Third, the framers use the Declaration for its rhetorical impact. For example, in the Federalist Papers, the most comprehensive argument on behalf of ratification, and therefore, its meaning, cited the Declaration and referred to the Declaration twice. And both times, for the unexceptional proposition that it is legitimate to change one’s form of government.
And historians have the similar view. So Pauline Maier, who Professor Arkes had referenced earlier, who said, “Participants in the extensive debates over the creation and ratification of the Federal Constitution mentioned the Declaration very infrequently, and then generally cited its assertion of the people’s right to abolish or alter their government and to found new ones.” In sum, the evidence shows from the history that the Declaration is only one source among many of the Constitution’s original meaning.
My second historical argument is that the Declaration is inconsistent with the Constitution’s original meaning. Beyond the historical evidence that the framers and ratifiers did not understand the Declaration to play a unique role in interpretation, dramatic inconsistencies between the various provisions of the Declaration and the Constitution make it difficult to attribute to the Declaration any special role. And, the most glaring instance of this, as most people have noticed, is slavery.
The Declaration has its inspiring phrase, which Professor Arkes focused on in his remarks tonight, that all men are created equal. And the original Constitution by contrast accommodated slavery in multiple ways. The Constitution accommodates slavery by helping slave masters recover escaped slaves through the Fugitive Slave Clause. The Constitution prohibited Congress at least until 1808 from eliminating the supply of new slaves by ending the slave trade.
And Article 1, Section 2 gave southern states additional representation in Congress for their population purposes because of “three-fifths” of all other persons. The Constitution’s accommodation of slavery and the denial of equality that it entails make it difficult, if not impossible, to interpret the Constitution using the Declaration. When you think about the continued existence of slavery up to the Civil War, it suggests that the long term widely recognized tension among Americans between the Declaration and the Constitution, one that made them not compatible.
And I think one strong piece of evidence of this is that the people most inclined in the antebellum era to argue that the Constitution and the Declaration were compatible were abolitionists. And what you see is that only relatively few, relatively radical, abolitionists argued that the Constitution without amendment outlawed slavery. Indeed, following the Civil War, few abolitionists argue that the constitution properly interpreted in light of the Declaration abolished slavery without amendment.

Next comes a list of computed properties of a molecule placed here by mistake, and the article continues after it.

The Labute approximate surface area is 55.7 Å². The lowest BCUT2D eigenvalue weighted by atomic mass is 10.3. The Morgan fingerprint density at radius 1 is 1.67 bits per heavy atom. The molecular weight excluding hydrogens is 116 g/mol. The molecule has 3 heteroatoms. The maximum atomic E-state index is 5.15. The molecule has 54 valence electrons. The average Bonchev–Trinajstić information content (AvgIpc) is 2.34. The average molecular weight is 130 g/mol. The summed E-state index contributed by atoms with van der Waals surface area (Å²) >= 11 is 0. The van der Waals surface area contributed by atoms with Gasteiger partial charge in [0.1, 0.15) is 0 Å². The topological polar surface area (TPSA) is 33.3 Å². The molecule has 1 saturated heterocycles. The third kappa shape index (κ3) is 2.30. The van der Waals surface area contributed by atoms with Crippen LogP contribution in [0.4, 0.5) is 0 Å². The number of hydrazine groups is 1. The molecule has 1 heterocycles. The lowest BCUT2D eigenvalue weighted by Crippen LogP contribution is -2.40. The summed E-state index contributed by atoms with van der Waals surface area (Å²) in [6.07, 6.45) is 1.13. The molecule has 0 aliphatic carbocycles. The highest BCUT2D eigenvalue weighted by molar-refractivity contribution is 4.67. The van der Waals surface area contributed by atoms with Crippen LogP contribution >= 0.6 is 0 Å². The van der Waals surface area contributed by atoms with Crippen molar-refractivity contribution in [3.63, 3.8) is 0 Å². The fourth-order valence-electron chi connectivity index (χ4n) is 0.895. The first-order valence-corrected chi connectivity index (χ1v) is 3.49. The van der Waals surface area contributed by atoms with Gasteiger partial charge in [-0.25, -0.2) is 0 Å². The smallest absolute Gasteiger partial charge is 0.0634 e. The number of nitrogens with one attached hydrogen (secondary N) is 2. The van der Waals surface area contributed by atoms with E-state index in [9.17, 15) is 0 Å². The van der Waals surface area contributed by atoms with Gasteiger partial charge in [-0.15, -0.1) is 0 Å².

And in fact, even those who held this belief, in other words, believed that the Declaration should be used to interpret the Constitution and which already outlawed slavery, recognize that their own views were idiosyncratic. For example, Charles Sumner, who held this view, recognized his minority status and therefore worked for a passage of statutes and constitutional amendments to secure his aims. So, in sum, the Declaration’s inconsistency with the Constitution’s original meaning shows the Declaration cannot be an interpretive key.
Third, the first Congress’ reenactment of the Northwest Ordinance and failure to reenact the Declaration shows that the Declaration ceased to have legally operative effect because of the Supremacy Clause’s adoption. The Second Continental Congress enacted the Northwest Ordinance in 1787, prior to the completion of the Philadelphia convention. After the Constitution went into effect, the First Congress, in the eighth act that it passed, reenacted the Northwest Ordinance. The First Congress recognized that it had to reenact the Northwest Ordinance because absent reenactment, the ordinance would have no authority under the new Constitution.
This was because the Supremacy Clause provided that only the Constitution, laws made pursuant there too, and treaties were the law of the United States. In other words, after the ratification of the Constitution, all previous legislation by the Second Continental Congress, other than treaties, became inoperable. Indeed, the First Congress said so in the act. It said, “In order that the Northwest Ordinance may continue to have full effect, it’s requisite that certain provisions should be made so as to adapt the same to the present Constitution.”
The Declaration, like the Northwest Ordinance, was enacted by the Second Continental Congress. It, too, absent reenactment ceased to have legal force. But the Declaration was never reenacted, and hence after ratification, did not have legal force.” The reenactment of the Northwest Ordinance also shows how the first Congress and President Washington understood the relationship between the Constitution and previous legislation.
It shows that the original meaning of the Constitution was that the Constitution superseded all pre-constitutional legislation, including the Declaration. And this understanding supports my argument that the Declaration is one source of the Constitution’s meaning, but it doesn’t have binding legal significance beyond that. My fourth historical argument this evening is that the Declaration of Independence has not played a unique role.